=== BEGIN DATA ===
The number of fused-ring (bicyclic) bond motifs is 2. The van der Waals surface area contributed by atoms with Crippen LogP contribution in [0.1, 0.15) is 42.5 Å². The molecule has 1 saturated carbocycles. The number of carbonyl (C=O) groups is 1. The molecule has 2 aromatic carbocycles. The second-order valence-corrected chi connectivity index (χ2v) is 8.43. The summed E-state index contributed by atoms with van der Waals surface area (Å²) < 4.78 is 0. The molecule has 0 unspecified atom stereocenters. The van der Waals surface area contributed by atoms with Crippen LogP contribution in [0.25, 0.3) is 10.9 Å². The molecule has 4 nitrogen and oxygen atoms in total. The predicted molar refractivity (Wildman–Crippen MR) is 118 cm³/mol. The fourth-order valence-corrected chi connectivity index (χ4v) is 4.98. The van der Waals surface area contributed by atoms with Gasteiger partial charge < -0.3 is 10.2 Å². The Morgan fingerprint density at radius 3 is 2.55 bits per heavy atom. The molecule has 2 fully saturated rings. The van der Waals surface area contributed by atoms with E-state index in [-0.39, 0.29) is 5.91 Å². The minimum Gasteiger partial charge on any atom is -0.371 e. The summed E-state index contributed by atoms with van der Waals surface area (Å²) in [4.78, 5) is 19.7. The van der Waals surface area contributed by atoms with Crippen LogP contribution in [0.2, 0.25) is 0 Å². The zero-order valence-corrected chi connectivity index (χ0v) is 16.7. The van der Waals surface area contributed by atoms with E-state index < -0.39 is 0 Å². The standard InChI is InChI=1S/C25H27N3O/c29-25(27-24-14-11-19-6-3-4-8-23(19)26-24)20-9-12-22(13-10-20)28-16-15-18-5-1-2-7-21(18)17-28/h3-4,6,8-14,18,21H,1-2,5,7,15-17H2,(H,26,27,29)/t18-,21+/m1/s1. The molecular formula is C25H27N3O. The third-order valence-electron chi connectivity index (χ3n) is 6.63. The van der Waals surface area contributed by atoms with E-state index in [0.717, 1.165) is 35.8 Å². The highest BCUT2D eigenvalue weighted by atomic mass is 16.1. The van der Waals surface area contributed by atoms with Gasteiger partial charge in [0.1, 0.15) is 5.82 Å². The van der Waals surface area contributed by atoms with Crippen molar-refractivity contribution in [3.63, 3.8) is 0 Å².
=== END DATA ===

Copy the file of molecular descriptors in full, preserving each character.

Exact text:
The number of fused-ring (bicyclic) bond motifs is 2. The van der Waals surface area contributed by atoms with Crippen LogP contribution in [0.1, 0.15) is 42.5 Å². The molecule has 1 saturated carbocycles. The number of carbonyl (C=O) groups is 1. The molecule has 2 aromatic carbocycles. The second-order valence-corrected chi connectivity index (χ2v) is 8.43. The summed E-state index contributed by atoms with van der Waals surface area (Å²) < 4.78 is 0. The molecule has 0 unspecified atom stereocenters. The van der Waals surface area contributed by atoms with Crippen LogP contribution in [0.25, 0.3) is 10.9 Å². The molecule has 4 nitrogen and oxygen atoms in total. The predicted molar refractivity (Wildman–Crippen MR) is 118 cm³/mol. The fourth-order valence-corrected chi connectivity index (χ4v) is 4.98. The van der Waals surface area contributed by atoms with Gasteiger partial charge < -0.3 is 10.2 Å². The Morgan fingerprint density at radius 3 is 2.55 bits per heavy atom. The molecule has 2 fully saturated rings. The van der Waals surface area contributed by atoms with E-state index in [-0.39, 0.29) is 5.91 Å². The minimum Gasteiger partial charge on any atom is -0.371 e. The summed E-state index contributed by atoms with van der Waals surface area (Å²) in [4.78, 5) is 19.7. The van der Waals surface area contributed by atoms with Crippen LogP contribution in [0.2, 0.25) is 0 Å². The zero-order valence-corrected chi connectivity index (χ0v) is 16.7. The van der Waals surface area contributed by atoms with E-state index < -0.39 is 0 Å². The standard InChI is InChI=1S/C25H27N3O/c29-25(27-24-14-11-19-6-3-4-8-23(19)26-24)20-9-12-22(13-10-20)28-16-15-18-5-1-2-7-21(18)17-28/h3-4,6,8-14,18,21H,1-2,5,7,15-17H2,(H,26,27,29)/t18-,21+/m1/s1. The molecular formula is C25H27N3O. The third-order valence-electron chi connectivity index (χ3n) is 6.63. The van der Waals surface area contributed by atoms with E-state index in [0.717, 1.165) is 35.8 Å². The highest BCUT2D eigenvalue weighted by atomic mass is 16.1. The van der Waals surface area contributed by atoms with Gasteiger partial charge in [0.1, 0.15) is 5.82 Å². The van der Waals surface area contributed by atoms with Crippen molar-refractivity contribution in [3.63, 3.8) is 0 Å².